• At a global level, the globalization of markets has led to market participants i.e. firms wanting to see the same rules, coordinating structure and government everywhere— this gives them confidence. But it takes away power from national and local governments. 

  • Also there is a bureaucratic temptation to centralize always. So rules are put forward as a condition for funding (whether to nations; or states within nations, by the centre). 

  • The central authoritarian model is appealing to people, especially when there is a figure that can develop rapport with you, make you feel ‘They believe in me’ and ‘They care for the people’. 

  • But the authoritarian figure can begin to believe, ‘I am the power of the people. My rules apply, not the checks and balances, nor the institutions, not the decentralised structure— everything should go through me.’ Historically, this model always puts too much weight on the centre, which eventually collapses. 

Inequality in the world and at home 

  • The global economic system is causing concerns because of a growing inequality of wealth & income and the precariousness of jobs leading to a ‘precariat’ (a social class of people existing without predictability or security, affecting material and psychological welfare). 

  • During pandemics like these people lose out on both their incomes and safety nets. 

  • Globally, today, we have slowing growth and a need for equitable income distribution. We can’t dispense with markets because we need growth. But we have a problem of stuck or inadequate distribution. So instead of distributing output, we have to distribute opportunity. 

A new vision for India

  • In India, social harmony is a public good. Having people believe they are an equal part of the system is essential. Our founding fathers, who wrote our constitution and early administrations realized there are some issues we were to put on a shelf and not touch because if we got into those issues we would spend a lot of time fighting each other. We will end up dividing ourselves, looking backwards into history while we’re struggling with a forward vision.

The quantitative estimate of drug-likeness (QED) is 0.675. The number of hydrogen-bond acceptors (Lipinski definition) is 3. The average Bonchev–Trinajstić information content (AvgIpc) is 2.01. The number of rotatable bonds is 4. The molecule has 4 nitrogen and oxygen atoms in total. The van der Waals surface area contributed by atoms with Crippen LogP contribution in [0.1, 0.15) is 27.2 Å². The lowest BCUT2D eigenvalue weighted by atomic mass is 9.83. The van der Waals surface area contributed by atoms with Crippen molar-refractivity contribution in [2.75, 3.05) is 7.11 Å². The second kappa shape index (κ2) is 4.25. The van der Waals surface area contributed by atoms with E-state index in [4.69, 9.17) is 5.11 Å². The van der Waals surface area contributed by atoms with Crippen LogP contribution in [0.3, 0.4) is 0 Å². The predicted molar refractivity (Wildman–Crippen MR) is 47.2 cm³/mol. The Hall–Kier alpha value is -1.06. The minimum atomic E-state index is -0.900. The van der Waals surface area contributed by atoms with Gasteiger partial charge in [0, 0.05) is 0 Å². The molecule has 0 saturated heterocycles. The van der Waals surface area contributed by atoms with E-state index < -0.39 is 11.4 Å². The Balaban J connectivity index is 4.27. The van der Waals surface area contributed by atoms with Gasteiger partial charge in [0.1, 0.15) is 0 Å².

• A new vision for India has to have a creation of capabilities: better education, healthcare, infrastructure. But also rethinking our industrial and market system— we still have remnants of old permit and license raj. We need more freedom: to be able to trust, but verify. There has to be an accent on creating many new jobs of a good quality. 

  • According to CMIE we will have 100 million more people out of work because of COVID-19. 50 million through unemployment. 60 million because of leaving the labour force. So we need to open up in a measured way as soon as possible. 

  • Besides the scale - and financial scale - of problems, the extent and nature of inequality in India too is different from the West. India has caste and so society is structured differently. We need social change. 

  • Once a system reaches a high level of inequality it stops working. Politicians need to borrow from Gandhi and go to ‘the back of the line’ and see what’s going on there, to gain insights. This inequality is visible during COVID-19 too. The poor and migrants are being treated differently from the elites. 

  • We can bridge this inequality by doing better with food, healthcare and education; meeting the administrative challenges of reaching them everywhere so that the level of living is enhanced. 

  • Also, the lower middle and middle class need good quality jobs so that people aren’t dependent on a ‘sarkari’ job and its associated comforts. 

  • For this, let’s not pick among possibilities but create the opportunity for any area to flourish. Eg. we would never have been able to predict that software and outsourcing would be India’s strength. But it is now. 

You can read the full transcript of the talk here. Rahul Gandhi is a member of parliament and former president of the Indian National Congress; Raghuram Rajan, former RBI Governor, is professor of finance at the University of Chicago’s Booth School.